Comments on the Hikind v. Ocasio-Cortez Lawsuit Over AOC’s Twitter Blocks

The same day as the Second Circuit’s Knight First Amendment v. Trump ruling, Rep. Ocasio-Cortez was sued for blocking accounts on Twitter. See Hikind v. Ocasio-Cortez, 1:19-cv-03956 (E.D.N.Y. complaint filed July 9, 2019). The same-day turnaround on the complaint suggests that the lawsuit was planned well in advance–perhaps as a way of spiking the news cycle about Trump’s unconstitutional behavior with a countermessage. Given our highly charged partisan environment, how you feel about the lawsuit against AOC probably depends on your respective feelings towards Trump and Rep. Ocasio-Cortez. Despite that, censorship isn’t a partisan issue, so any legal decision won’t turn on those feelings, no matter how strongly you feel them. So here’s my brief attempt to provide a dispassionate analysis of the issue:

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I start with the presumption (established by the Knight First Amendment v. Twitter ruling) that the highly active social media account of a government official is an official government account, making its comments a public forum. Thus, any blocks by that account presumptively are unconstitutional censorship.

In AOC’s case, she has two defenses available to her that weren’t available to Trump.

(1) She could try to argue that her account is personal, not official, a point Trump essentially conceded (for good reason). In AOC’s case, I doubt that argument will work either, but the facts about the personal nature of her Twitter account are slightly better than Trump’s.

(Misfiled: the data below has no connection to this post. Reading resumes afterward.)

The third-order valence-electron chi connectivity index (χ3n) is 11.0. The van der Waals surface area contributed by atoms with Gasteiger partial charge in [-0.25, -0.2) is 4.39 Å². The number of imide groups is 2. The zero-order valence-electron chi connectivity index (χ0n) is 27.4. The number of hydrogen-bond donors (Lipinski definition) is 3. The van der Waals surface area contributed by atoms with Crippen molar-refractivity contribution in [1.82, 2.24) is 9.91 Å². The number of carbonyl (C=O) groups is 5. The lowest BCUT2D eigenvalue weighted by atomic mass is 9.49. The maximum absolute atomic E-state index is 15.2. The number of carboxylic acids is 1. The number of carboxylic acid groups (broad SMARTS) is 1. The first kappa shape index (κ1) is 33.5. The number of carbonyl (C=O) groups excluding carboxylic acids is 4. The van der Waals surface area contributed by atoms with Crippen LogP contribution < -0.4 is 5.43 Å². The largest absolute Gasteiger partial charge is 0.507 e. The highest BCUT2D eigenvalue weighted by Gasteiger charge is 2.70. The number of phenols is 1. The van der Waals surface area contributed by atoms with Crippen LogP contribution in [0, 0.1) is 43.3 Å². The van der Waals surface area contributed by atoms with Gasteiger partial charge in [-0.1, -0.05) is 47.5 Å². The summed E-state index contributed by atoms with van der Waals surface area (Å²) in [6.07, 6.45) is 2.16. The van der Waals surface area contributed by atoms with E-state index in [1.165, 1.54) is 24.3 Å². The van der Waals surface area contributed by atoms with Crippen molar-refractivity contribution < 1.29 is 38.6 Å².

(2) She could argue that the plaintiff engaged in bad conduct that justified his exclusion from the public forum. Trump couldn’t argue this because he conceded he banned accounts solely because they criticized him. I don’t know what the plaintiff said in his response to AOC’s tweets, so I don’t yet know if she has a viable argument here.

Though it won’t matter to the legal conclusion, I would note that AOC differs from Trump in one other way. Despite Trump’s mockable claims that he experiences “presidential harassment” (something he dishes out far more than he suffers), there’s no doubt that the online harassment of an outspoken woman of color is way worse than anything ever experienced by any white male. In that context, her blocks are more understandable than Trump’s thin-skinned response.

Still, based on what we know now, I think the most likely legal outcome is that AOC engaged in unconstitutional censorship, just like Trump did. To be clear, I’d say that about any government official who advanced their job using their social media account yet blocked people from that account. As a result, I think the problem is rampant throughout every level of government right now.

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Related posts:

* Pres. Trump Violates the Constitution By Blocking @RealDonaldTrump Followers–Knight First Amendment v. Trump
* Another Government Impermissibly Censors Constituents on Facebook–Robinson v. Hunt County
* Another Politician Probably Violated the First Amendment By Blocking a Constituent on Twitter–Campbell v. Reisch
* Blocking Constituents from Facebook Page Violates First Amendment–Davison v. Randall
* President Trump Violated the First Amendment by Blocking Users @realdonaldtrump
* Kentucky Governor Can Block Constituents on Social Media–Morgan v. Bevin
* Politician Can’t Ban Constituent From Her Official Facebook Page–Davison v. Loudoun County Supervisors
* County Attorney’s Deletion of Constituent’s Facebook Comment May Violate First Amendment
* First Amendment Precludes Disorderly Conduct Conviction for Ranting on Police Department Facebook Page
* The First Amendment Protects Facebook “Likes” – Bland v. Roberts
* Facebook “Likes” Aren’t Speech Protected By the First Amendment–Bland v. Roberts